Case Study: Microbiology

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E Coli Case Study

The increase of cases reported of E. coli, that was seen during the month of June 1997, may be attributed to several different factors. It is first important to remember that this is an increase in reported cases and not actual or documented cases. This preliminary understanding is important due to the threat of an epidemic. It is both wise and prudent to determine what some of the main culprits could be.

One cause may be a stem of human errors that were proceeded by another cause. Lab methods and procedures should definitely be investigated as a possible source in this large increase in reported cases. Any one shipment of contained meat may have been the source of this outbreak and a subsequent investigation of these cases could determine that as well. These two general approaches are fine launching points in finding the source of the increase.

Question 1B

A systemic investigation into the documented lab work done on these cases will most likely provide the information necessary to determine a source of these increases. It is important to vet the laboratory's procedures to help identify if or where an epidemic threat may arise.

Question 2

In this banding picture, the following fingerprints are similar enough to warrant further investigation: Bands: 9.7, 2, 3.

Question 3

The defining parameters of this case are well designed and hold a significant amount of value. The date range is wide enough but not too wide. The symptoms contained are possibly a little too general and may require more refinement. Loose stool and abdominal cramps are common symptoms of many things besides E. coli. If possible, the case would be better defined if some more specific geographical limitations could be identified.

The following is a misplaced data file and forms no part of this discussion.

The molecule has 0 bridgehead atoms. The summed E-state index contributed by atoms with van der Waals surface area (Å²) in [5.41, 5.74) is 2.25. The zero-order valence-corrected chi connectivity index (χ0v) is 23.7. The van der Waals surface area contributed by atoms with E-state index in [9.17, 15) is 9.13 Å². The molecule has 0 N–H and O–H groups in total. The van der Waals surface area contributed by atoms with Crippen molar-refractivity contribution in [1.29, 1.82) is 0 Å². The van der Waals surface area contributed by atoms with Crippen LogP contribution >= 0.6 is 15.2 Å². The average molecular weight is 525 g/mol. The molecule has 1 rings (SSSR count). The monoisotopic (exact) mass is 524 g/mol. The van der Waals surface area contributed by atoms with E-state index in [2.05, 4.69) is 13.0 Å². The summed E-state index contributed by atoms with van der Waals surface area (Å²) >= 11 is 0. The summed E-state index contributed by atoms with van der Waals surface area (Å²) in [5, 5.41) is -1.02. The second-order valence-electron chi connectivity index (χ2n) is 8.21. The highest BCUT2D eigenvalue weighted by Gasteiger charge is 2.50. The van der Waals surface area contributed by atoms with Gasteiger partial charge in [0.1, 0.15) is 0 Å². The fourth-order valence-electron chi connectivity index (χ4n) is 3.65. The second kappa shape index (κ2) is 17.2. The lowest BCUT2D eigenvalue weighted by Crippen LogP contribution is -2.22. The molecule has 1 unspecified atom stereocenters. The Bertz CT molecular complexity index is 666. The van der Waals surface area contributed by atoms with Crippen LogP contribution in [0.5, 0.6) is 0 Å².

Question 4

Michigan Outbreak

Age Group

Male

Female

TOTAL

0-9

17%

8%

11%

10-19

17%

12%

13%

20-39

25%

35%

32%

40-59

17%

31%

26%

60+

25%

15%

18%

US FoodNet Outbreak

Age Group

Male

Female

TOTAL

0-1

3%

3%

3%

1-9

48%

43%

45%

10-19

22%

10%

16%

20-29

6%

11%

9%

30-39

4%

7%

5%

40-49

4%

3%

4%

50-59

4%

10%

7%

60+

9%

13%

11%

One of the main differences in these two charts is the age group breakdown. The U.S. FoodNet site determined that nearly 45% of total cases were to children between the ages of 1 and 9, where only 11% of the Michigan outbreak was from that same age group.

Question 5

What have you eaten in the last month?

How much beef?

Where did you eat… [END OF PREVIEW]

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